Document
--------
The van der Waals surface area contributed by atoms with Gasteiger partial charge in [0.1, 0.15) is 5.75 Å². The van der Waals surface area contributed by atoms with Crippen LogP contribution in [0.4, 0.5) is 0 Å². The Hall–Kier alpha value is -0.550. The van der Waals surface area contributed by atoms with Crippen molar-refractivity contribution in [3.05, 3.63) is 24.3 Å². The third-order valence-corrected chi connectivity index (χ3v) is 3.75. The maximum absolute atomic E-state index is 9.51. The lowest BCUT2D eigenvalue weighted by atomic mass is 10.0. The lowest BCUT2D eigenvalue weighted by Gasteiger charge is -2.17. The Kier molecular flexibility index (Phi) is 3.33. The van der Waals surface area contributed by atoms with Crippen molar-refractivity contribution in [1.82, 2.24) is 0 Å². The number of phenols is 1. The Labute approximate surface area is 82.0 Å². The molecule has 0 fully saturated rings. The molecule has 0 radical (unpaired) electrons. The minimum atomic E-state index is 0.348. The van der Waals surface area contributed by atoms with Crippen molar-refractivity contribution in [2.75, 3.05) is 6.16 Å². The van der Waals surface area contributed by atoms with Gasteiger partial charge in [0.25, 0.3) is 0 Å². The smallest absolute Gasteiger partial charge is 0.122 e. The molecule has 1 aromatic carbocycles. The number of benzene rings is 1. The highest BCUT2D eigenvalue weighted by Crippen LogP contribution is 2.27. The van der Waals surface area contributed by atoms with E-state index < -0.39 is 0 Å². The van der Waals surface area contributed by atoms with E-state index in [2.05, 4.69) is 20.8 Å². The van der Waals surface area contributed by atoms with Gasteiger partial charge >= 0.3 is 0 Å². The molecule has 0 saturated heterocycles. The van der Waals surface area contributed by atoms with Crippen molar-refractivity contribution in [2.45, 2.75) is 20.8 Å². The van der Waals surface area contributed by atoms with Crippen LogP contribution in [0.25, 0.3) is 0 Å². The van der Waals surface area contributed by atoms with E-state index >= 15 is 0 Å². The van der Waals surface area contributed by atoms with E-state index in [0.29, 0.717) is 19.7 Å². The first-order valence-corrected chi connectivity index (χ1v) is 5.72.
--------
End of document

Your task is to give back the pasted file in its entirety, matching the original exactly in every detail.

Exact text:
The van der Waals surface area contributed by atoms with Gasteiger partial charge in [0.1, 0.15) is 5.75 Å². The van der Waals surface area contributed by atoms with Crippen LogP contribution in [0.4, 0.5) is 0 Å². The Hall–Kier alpha value is -0.550. The van der Waals surface area contributed by atoms with Crippen molar-refractivity contribution in [3.05, 3.63) is 24.3 Å². The third-order valence-corrected chi connectivity index (χ3v) is 3.75. The maximum absolute atomic E-state index is 9.51. The lowest BCUT2D eigenvalue weighted by atomic mass is 10.0. The lowest BCUT2D eigenvalue weighted by Gasteiger charge is -2.17. The Kier molecular flexibility index (Phi) is 3.33. The van der Waals surface area contributed by atoms with Crippen molar-refractivity contribution in [1.82, 2.24) is 0 Å². The number of phenols is 1. The Labute approximate surface area is 82.0 Å². The molecule has 0 fully saturated rings. The molecule has 0 radical (unpaired) electrons. The minimum atomic E-state index is 0.348. The van der Waals surface area contributed by atoms with Crippen molar-refractivity contribution in [2.75, 3.05) is 6.16 Å². The van der Waals surface area contributed by atoms with Gasteiger partial charge in [0.25, 0.3) is 0 Å². The smallest absolute Gasteiger partial charge is 0.122 e. The molecule has 1 aromatic carbocycles. The number of benzene rings is 1. The highest BCUT2D eigenvalue weighted by Crippen LogP contribution is 2.27. The van der Waals surface area contributed by atoms with E-state index < -0.39 is 0 Å². The van der Waals surface area contributed by atoms with E-state index in [2.05, 4.69) is 20.8 Å². The van der Waals surface area contributed by atoms with Gasteiger partial charge >= 0.3 is 0 Å². The molecule has 0 saturated heterocycles. The van der Waals surface area contributed by atoms with Crippen molar-refractivity contribution in [2.45, 2.75) is 20.8 Å². The van der Waals surface area contributed by atoms with Crippen LogP contribution in [0.25, 0.3) is 0 Å². The van der Waals surface area contributed by atoms with E-state index >= 15 is 0 Å². The van der Waals surface area contributed by atoms with E-state index in [0.29, 0.717) is 19.7 Å². The first-order valence-corrected chi connectivity index (χ1v) is 5.72.